Customer stories

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Sprint Corporation takes control of their records and documents. Communications giant minimizes corporate risks and storage costs with OpenText Records Management solution

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  • Uncontrolled documents
  • Millions of unclassified documents, inability to find records
  • Exposure to legal risk due to no retention policy
  • High storage costs that continue to multiply


  • Controlled documents and records

  • Simple classification process for new content

  • Improved compliance


Sprint is widely recognized for developing, engineering and deploying innovative technologies, including the first wireless 4G service from a national carrier in the United States. The company offered industry-leading mobile data services, instant national and international push-to-talk capabilities, a global Tier 1 Internet backbone and leading prepaid brands, including Virgin Mobile USA®, Boost Mobile™ and Assurance Wireless. American Customer Satisfaction Index™ rated Sprint number one among all national carriers in customer satisfaction and most improved across all 47 industries, and Newsweek ranked Sprint third in its 2012 Green Rankings, listing it as one of the nation’s greenest companies, the highest of any telecommunications company.

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We took advantage of the user-friendly modules and developed an end-user-based approach that allowed folder administrators across the company to help classify the documents.

Scott Granger
Manager, Intranet Portals and Content Management, Sprint

Uncontrolled documents in central repository

In 2000, Sprint implemented OpenText™ Content Suite as their electronic document management system. Known as “Doc-Share,” the system gave employees a central repository for storing and sharing electronic documents. To deal with the explosive growth of electronic documents, Sprint added more storage, but this temporary solution was getting more and more expensive. In addition, the system offered no means to enforce retention periods and disposition rules and no way to designate certain documents as records.

During eDiscovery exercises, extremely large sections of the repository would have to be collected by the legal department for analysis with no way to narrow the scope via proper information retention and classification. Instead of sifting through potentially thousands of documents, the legal analysts at Sprint had to sift through millions.

Scenarios such as these were driving up costs within the enterprise as well as widening the opportunity for legal problems. Sprint needed a way to enforce retention periods and to designate certain documents as records.

Tight integration with OpenText

“In order to make this project a success, we knew we needed a tight integration between our document management and records/ classification management tools,” said Scott Granger, manager, Intranet Portals and Content Management at Sprint.

“As a long-time customer of OpenText, and since the records management module was already being used successfully to maintain the inventory of archived company records, it was a perfect match to utilize OpenText™ Records Management and OpenText™ Classifications in Doc-Share. The modules were user friendly, could be easily extended to everyone across the enterprise and would not require a major learning curve or major involvement from the IT help desk. The OpenText solutions were the only viable way to gain control over the number of records in existence as well as those being created on a daily basis.”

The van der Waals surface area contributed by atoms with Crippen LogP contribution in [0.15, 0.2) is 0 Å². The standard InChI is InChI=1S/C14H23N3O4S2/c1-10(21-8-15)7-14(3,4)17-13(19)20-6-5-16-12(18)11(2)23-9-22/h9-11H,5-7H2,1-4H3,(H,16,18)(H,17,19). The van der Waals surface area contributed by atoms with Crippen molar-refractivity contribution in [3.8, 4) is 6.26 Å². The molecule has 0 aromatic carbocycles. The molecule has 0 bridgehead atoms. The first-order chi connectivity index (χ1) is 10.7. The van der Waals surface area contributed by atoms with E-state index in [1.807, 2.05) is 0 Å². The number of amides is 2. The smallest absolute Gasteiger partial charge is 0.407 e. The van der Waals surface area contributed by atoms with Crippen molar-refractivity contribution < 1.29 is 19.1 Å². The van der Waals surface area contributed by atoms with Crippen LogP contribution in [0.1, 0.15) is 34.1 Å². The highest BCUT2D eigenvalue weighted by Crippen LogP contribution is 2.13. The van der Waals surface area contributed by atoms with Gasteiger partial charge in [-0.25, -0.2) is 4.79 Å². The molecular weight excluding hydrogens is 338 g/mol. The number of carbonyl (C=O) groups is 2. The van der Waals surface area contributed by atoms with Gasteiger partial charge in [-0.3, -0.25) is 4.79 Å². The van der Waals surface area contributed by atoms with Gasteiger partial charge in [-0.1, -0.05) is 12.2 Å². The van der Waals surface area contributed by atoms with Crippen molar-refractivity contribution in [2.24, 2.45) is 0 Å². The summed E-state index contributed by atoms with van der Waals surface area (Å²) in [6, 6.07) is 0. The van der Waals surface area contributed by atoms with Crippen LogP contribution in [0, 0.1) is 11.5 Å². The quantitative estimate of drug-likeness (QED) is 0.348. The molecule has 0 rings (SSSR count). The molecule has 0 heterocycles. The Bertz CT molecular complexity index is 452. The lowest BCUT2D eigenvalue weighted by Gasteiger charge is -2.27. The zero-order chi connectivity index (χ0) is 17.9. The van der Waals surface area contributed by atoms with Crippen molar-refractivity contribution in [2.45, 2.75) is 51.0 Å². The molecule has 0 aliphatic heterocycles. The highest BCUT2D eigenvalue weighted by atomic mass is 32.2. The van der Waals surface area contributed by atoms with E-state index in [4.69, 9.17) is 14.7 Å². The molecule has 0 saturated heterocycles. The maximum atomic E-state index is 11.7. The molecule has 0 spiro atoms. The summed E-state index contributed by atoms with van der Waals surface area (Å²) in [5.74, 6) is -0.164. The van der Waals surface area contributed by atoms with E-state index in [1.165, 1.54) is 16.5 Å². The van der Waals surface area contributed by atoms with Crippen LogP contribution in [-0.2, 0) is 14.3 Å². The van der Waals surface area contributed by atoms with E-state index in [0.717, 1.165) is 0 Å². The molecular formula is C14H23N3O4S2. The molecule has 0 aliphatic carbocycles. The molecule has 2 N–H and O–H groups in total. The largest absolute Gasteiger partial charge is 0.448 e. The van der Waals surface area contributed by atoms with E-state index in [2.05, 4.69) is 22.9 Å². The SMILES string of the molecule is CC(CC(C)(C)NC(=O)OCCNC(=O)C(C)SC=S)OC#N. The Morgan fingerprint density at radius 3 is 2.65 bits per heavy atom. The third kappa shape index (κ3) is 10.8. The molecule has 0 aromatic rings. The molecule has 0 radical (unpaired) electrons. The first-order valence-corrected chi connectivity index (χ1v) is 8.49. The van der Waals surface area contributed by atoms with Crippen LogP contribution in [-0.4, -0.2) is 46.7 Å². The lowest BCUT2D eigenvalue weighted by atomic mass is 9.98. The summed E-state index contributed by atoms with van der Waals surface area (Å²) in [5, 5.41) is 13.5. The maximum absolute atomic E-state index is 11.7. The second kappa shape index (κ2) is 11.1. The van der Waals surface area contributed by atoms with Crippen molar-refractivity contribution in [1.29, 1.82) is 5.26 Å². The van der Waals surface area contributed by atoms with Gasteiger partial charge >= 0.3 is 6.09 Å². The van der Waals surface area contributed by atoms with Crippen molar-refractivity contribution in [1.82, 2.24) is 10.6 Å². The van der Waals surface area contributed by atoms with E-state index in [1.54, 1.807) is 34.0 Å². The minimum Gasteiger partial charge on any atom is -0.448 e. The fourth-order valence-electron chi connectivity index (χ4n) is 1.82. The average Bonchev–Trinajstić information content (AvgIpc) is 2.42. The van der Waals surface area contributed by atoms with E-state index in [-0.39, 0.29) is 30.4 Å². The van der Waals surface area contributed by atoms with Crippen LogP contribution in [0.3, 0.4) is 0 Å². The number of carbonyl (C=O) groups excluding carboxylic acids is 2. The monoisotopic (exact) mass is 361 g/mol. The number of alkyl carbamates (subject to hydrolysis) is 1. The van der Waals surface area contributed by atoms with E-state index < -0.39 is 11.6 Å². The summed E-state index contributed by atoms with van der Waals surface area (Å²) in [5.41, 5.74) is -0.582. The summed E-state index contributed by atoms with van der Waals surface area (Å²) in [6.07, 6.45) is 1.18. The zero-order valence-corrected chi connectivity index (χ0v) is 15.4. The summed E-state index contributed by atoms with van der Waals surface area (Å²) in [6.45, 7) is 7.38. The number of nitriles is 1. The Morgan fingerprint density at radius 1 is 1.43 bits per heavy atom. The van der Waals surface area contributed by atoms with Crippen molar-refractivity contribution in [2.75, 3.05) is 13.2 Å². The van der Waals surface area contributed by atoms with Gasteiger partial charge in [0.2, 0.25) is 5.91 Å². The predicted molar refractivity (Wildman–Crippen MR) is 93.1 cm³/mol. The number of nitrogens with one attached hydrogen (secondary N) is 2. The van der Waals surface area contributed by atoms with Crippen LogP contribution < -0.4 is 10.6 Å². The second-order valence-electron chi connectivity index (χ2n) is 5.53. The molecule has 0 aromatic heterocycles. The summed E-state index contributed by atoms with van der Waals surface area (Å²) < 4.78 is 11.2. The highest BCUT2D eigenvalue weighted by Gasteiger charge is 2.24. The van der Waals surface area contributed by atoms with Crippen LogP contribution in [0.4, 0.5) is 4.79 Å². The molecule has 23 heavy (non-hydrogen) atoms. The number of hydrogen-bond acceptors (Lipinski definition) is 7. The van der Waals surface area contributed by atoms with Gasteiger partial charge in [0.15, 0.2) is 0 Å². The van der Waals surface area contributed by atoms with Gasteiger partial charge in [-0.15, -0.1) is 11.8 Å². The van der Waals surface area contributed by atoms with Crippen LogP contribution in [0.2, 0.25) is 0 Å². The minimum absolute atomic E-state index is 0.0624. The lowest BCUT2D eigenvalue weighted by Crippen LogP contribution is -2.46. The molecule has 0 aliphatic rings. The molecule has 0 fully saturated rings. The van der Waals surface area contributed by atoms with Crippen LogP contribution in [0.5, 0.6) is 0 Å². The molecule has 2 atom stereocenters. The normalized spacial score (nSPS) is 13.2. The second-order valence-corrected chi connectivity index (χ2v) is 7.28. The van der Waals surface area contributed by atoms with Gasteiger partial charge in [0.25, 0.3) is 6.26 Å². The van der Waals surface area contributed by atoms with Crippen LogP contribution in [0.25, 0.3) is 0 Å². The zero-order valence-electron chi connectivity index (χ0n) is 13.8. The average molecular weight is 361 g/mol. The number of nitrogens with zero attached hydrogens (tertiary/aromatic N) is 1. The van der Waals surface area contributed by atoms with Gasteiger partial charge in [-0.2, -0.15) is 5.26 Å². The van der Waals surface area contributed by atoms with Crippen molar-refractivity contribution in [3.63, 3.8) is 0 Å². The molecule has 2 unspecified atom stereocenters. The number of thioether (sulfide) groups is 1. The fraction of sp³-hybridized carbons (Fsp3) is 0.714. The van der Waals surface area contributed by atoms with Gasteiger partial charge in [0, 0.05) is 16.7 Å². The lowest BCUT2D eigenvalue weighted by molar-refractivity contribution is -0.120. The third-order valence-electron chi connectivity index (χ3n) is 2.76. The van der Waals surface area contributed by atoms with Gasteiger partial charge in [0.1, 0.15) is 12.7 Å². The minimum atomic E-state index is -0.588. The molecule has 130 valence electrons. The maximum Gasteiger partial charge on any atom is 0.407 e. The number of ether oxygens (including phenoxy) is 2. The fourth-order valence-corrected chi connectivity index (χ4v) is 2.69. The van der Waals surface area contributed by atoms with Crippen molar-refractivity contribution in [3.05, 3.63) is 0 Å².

Simplifying records classifications

A diverse team, including representatives from IT, legal, records management, corporate communications and HR, was created to take on the project.

“We knew from the beginning that, although the records management and classifications modules were going to be implemented, they could not simply be turned on to solve the problem. There would be a lot of work to do after the tools were installed,” explained Granger.

First, the team organized the almost 300 records classifications in the corporate retention schedule into big “buckets” to simplify electronic records identification and improve consistency in lifecycle management. Then they created 11 records families, which were consolidations of existing records classifications with similar retention requirements and a similar high-level business function. The relationship of the records classifications to the records families was documented within the corporate retention schedule.

“This step was imperative in simplifying the classification process for our end users,” said Granger.

Record Series Identifiers (RSIs) were created within the records management system to reflect the rules governing the lifecycle of each records family. This also allowed the option of adding more granular records classification as a sub-classification if the end user wanted to utilize the more specific records classification title or the retention rules associated with the records classification.

Only four of the records families had a “flat retention” period and used the record date in Doc-Share to calculate retention. The remaining seven had event-based retention rules that used the status date field. Since the fields automatically populated and updated, the lifecycle management process was virtually transparent to the end user.

End users from each department had their own classification type, and they were educated on what the retention period was for whichever classification they applied to the record.

“They upload their document to a specific folder and don’t even realize that they just classified that document based on that folder’s retention policy. This way, they don’t have to select one every time they upload a document,” explained Granger.